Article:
I don’t mean it to sound trite or to trivialize anything, I really don’t, but it’s the truth, the real, unmarred truth in that everything we do ripples. Everything we experience ripples and builds on itself and it builds on other things. It is rather amazing, honestly…and scary, really so, because as much as I or you would like to pull an Eternal Sunshine, if you did, what would be lost would be so much than just those memories and just those experiences. You could very well lose you, the person who is being built and strengthened, sharpened and refined on the foundation of those ruins. And what a great loss that would truly be! Don’t wish yourself away, dear one. Live and learn and grow. With the necessary time and care and imperfect progress, perhaps you will be able someday to put regret in a box and bury it beneath the foundations of who are you are becoming. I will endeavor to do so, too, rather than let it become a wrecking ball that tears down all we have built.
Don’t wish yourself away. You are needed. You are significant. You matter. What you have been through matters. Let your people hear your voice, let us see you feel, be, and live life. What’s more, let us see who you are and who you are becoming and let us love you in it. It’s breathtaking to watch.

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Faking It Too Well


Fake it ’til you make it. That’s what they tell you, and, sometimes, it’s very true. Sometimes, you have to act like you know what you are doing while learning exactly what you are supposed to be doing. That is rather how I feel about teaching. I feel like I am constantly acting like I know exactly what I am doing or supposed to be doing when, all along, I am barely staying afloat.

Studies call this “impostor syndrome” but the truth is that who I am as a teacher often feels very different from who I feel I am “in real life”. Teachers need to have a polish to them, a presence. It leaves my poor introverted soul tired and, maybe, even joyless at times. However, there is no denying that I am good at what I do. I am a good teacher, though maybe not as involved with as many shiny tricks as others who have been doing this longer or have it as more of a passionate calling. Nevertheless, I am organized and knowledgeable, even enthusiastic when I am teaching literature. I’m good at what I do. I have never gotten a bad evaluation from an administrator. I don’t pull punches with my students and push them to do their best and improve on it. I admit when I don’t know or I am wrong. I know how to hold my corner-classroom kingdom. But that me often feels very different from me.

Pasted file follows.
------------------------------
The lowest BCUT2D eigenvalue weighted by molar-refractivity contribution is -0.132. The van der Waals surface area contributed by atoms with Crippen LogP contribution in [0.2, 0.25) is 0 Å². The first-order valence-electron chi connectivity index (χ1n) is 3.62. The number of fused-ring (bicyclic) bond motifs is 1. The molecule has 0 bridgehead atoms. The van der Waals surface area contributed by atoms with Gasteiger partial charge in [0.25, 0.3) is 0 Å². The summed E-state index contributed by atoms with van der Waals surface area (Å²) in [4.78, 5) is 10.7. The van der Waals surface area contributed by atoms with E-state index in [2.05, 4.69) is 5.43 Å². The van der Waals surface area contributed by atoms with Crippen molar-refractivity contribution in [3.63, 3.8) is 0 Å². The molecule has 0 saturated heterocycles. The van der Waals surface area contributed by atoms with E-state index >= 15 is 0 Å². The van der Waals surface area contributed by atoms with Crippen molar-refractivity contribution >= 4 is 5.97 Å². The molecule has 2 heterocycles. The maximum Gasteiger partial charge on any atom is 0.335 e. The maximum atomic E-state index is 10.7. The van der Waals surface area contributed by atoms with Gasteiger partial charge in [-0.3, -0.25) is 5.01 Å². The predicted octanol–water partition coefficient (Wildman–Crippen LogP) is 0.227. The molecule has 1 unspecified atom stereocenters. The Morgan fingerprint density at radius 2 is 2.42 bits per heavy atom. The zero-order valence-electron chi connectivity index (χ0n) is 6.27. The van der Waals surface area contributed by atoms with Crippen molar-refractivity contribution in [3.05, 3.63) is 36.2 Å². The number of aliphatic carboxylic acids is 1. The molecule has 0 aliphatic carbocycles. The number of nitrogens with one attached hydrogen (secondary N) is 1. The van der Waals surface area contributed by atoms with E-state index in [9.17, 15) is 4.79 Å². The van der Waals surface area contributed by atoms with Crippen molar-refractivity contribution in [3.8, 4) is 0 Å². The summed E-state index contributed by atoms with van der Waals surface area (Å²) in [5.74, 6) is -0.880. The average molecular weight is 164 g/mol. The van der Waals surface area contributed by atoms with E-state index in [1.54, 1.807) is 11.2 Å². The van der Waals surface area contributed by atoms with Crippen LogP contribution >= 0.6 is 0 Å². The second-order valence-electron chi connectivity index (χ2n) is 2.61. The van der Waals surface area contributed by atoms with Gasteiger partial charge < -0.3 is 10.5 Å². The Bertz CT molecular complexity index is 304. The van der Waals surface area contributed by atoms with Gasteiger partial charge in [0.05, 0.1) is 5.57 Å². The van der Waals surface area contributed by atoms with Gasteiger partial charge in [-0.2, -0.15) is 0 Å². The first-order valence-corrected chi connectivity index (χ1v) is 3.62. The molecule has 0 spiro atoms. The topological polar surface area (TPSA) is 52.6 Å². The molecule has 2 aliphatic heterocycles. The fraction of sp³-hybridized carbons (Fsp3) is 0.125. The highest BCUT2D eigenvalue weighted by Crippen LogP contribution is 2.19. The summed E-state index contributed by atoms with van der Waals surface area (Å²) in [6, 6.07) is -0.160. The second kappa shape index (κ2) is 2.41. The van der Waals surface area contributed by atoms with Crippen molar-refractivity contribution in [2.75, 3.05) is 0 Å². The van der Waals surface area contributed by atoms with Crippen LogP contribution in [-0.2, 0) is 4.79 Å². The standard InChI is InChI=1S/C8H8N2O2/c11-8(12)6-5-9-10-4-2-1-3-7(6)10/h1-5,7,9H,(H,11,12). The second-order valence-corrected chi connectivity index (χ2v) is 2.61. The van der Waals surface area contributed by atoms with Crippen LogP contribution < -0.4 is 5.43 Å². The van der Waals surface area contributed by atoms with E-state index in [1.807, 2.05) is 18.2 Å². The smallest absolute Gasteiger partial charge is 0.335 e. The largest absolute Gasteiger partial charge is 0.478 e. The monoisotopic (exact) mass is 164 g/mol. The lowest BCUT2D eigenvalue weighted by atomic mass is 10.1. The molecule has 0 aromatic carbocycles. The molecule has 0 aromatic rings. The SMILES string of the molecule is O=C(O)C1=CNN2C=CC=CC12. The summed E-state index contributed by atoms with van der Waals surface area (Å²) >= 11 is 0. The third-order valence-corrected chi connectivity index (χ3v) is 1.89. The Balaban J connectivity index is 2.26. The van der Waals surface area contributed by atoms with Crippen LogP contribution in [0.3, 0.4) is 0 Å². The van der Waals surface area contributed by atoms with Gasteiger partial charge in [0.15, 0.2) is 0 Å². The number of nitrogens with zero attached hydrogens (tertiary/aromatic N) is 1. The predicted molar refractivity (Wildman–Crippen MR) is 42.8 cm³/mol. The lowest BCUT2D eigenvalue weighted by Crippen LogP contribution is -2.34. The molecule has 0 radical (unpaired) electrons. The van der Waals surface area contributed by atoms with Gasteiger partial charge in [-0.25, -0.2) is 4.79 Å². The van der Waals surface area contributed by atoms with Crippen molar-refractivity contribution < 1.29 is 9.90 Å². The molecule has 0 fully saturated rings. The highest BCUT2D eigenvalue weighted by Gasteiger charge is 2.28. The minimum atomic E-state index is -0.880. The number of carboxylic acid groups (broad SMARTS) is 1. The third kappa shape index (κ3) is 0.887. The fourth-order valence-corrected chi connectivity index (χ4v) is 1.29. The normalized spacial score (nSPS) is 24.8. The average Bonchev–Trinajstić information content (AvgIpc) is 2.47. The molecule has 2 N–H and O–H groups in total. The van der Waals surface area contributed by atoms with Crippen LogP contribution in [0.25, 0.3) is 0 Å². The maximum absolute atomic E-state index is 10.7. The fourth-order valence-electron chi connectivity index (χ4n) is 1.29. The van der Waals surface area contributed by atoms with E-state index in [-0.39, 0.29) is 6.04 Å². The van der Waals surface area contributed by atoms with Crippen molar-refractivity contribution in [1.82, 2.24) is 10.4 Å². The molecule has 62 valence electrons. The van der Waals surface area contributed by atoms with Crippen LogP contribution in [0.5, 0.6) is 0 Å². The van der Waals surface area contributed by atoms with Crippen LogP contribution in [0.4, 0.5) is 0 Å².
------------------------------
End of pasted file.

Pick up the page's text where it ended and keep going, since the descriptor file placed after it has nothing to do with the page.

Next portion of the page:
One of my students asked me last week if I am bipolar. My answer was, “No.”

“Are you sure?” he pressed.

“I’m sure,” I replied.

He was a dog with a bone. “Because you’re usually really nice and then you can get all mean.”

“That’s not me being bipolar. That’s me being tired of people’s crap. I’m an introvert. I don’t deal with other people’s crap well.”

Who I am in the classroom takes a force of presence and authority that takes a lot out of me, leaves me weary and wanting to crawl back into a safe little hobbit hole to recover. But recovery time for teachers, as you know, is slim to none. Ditto and double for moms, which honestly makes it a double-whammy. So going back to work is not just a change in how I do life but, once again, a change in how I feel about who I am. It’s an extra twist in my self-vision that I sometimes wish I could untwist and smooth out at the end of the day. Some days are more successful than others, but there are successful ones.

Going back to teaching is the best thing for my family right now, and that is what is important. That is the driving force. It is allowing my daughter to go to preschool and daycare every day to gain social and academic skills that she will so desperately need in the coming years. It is also allowing us to put money aside and save up so that we can start dreaming new dreams again.

I will find a way to reconcile all this change. Right now, though, it’s difficult at times, I will admit. But there is always a way.

Casting of Light


I watched in fascination and more than a little awe as the candle rays intersected, bisected each other, arced, and danced across the wall over the steaming bathtub. The flickering wicks made the facsimiled sunbeams dance and bow, the bubbles in the tub taking on a brighter luminescence for brief seconds. 

I sank into the hot water, the light from only the candle pouring over my skin, splashing its earthy tone with gold, and the soft piano music trickling its sweetness into my soul. Days, though long and good on the earth, can leave my spirit devoid of quiet and awe. I had come, like a pilgrim to a wildwood chapel, seeking them, and I found them in flickering candle shadows on my bathroom wall.